Sunday, March 11, 2012

Point of No Return

I snapped.
I lost my mind entirely.
I went medieval on Little M's playroom.

Of the three items I've listed above, the only thing that truly surprises me is that it didn't happen sooner.

Little M is not just an only child, but she is also the only grandchild on both sides of her family- thus, pretty much making her the Messiah.  Nary a day goes by when this child does NOT receive a gift/new toy/treat, and it's kind of gotten to the point where Little M expects to be given treats.  Obviously, the expectation factor isn't good, and as her mom, I need to nip this behavior in the bud.

There's only one problem, though-  the universe is conspiring against me.  The universe apparently wants Little M to be consistently showered in pink plastic shit.  It's a bit of a vicious cycle, and I'm pretty sure that I can't win.

Here's why.  I want Little M to have a happy childhood--to have everything she needs and most of what she wants.   I want her to experience the joy of receiving gifts and playing with new things.  By no means do I want to sound ungrateful (and I'm sure I'm about to), but this child receives so many very generous gifts from so many very generous sources and with such alarming frequency that it makes it extraordinarily difficult to NOT raise a spoiled brat unless I am consistently playing bad cop.

I get it.  I'm her mom. It's my job to make the hard choices, to make those decisions that prioritize long-term gains over short-term sanity, to be the bad cop.  I've read the job descriptions, and moms just aren't supposed to be as fun as dads, grandparents, aunts, uncles and friends.  I'm the freaking drone in a kingdom that's otherwise built on fun.

That sucks.  I'm fun, dammit!  I'm funny, dammit! I want to be able to share that with Little M---but some things have spiraled so far out of control that I've become the "No" police- which also sucks.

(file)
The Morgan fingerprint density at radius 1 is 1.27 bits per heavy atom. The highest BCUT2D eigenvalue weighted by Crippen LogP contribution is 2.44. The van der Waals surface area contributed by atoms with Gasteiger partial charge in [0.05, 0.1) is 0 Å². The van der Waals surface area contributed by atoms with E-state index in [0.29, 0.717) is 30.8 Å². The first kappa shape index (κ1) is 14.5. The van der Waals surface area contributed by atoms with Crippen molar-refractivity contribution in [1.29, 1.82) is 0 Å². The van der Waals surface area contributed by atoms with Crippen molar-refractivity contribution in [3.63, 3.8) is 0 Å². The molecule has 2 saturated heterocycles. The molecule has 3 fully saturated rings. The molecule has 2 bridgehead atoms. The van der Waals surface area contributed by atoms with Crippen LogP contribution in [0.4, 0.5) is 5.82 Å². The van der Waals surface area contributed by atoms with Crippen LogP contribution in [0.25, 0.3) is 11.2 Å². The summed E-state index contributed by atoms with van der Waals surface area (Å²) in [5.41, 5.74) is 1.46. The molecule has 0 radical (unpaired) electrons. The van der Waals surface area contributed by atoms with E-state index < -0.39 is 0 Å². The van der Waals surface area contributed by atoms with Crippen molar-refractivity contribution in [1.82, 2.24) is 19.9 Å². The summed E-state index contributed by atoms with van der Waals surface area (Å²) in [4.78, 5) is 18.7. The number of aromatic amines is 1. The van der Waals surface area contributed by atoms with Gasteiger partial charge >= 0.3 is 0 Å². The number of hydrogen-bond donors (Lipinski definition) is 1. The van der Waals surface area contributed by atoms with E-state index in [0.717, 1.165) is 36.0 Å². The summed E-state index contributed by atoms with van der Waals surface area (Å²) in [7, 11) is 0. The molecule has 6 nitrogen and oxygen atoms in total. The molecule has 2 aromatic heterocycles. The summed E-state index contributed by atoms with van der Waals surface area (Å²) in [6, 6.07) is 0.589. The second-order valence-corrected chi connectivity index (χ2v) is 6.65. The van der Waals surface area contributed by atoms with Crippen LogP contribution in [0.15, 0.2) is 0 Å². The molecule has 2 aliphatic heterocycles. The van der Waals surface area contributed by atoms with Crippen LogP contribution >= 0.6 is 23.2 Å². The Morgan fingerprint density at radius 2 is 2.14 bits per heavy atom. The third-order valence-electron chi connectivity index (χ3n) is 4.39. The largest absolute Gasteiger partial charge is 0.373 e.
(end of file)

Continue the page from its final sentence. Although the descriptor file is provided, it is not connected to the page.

Two important side notes here:

1.  I am unbelievably grateful that Little M has so many people who love her and shower her with gifts, and more importantly, love.  She's a lucky girl.  There are kids out there whose parents don't love them properly and whose supporting cast doesn't show up or is generally indifferent.  That's not my girl- she just might be the most loved girl on the planet.  Which rocks.

2.  I am not, in any way, encouraging being cheap.  Anyone who knows me at all knows that the three characteristics that I most despise are cheapness, stinginess, and joylessness.  To clarify, I truly appreciate and respect practicality, seeking value, frugality and personal responsibility.  I'm not, however, particularly fond of sucking the joy out of life and its experiences as an intended consequence of self-imposed self-deprivation.  What's the point?  We only get one go-around at this life thing.  We may as well make it enjoyable, within reasonable parameters.

As usual, I digress.  My war on toys began when I was ordered to find the mate of a missing Barbie shoe that I didn't realize we owned in the first place.

It went down something like this: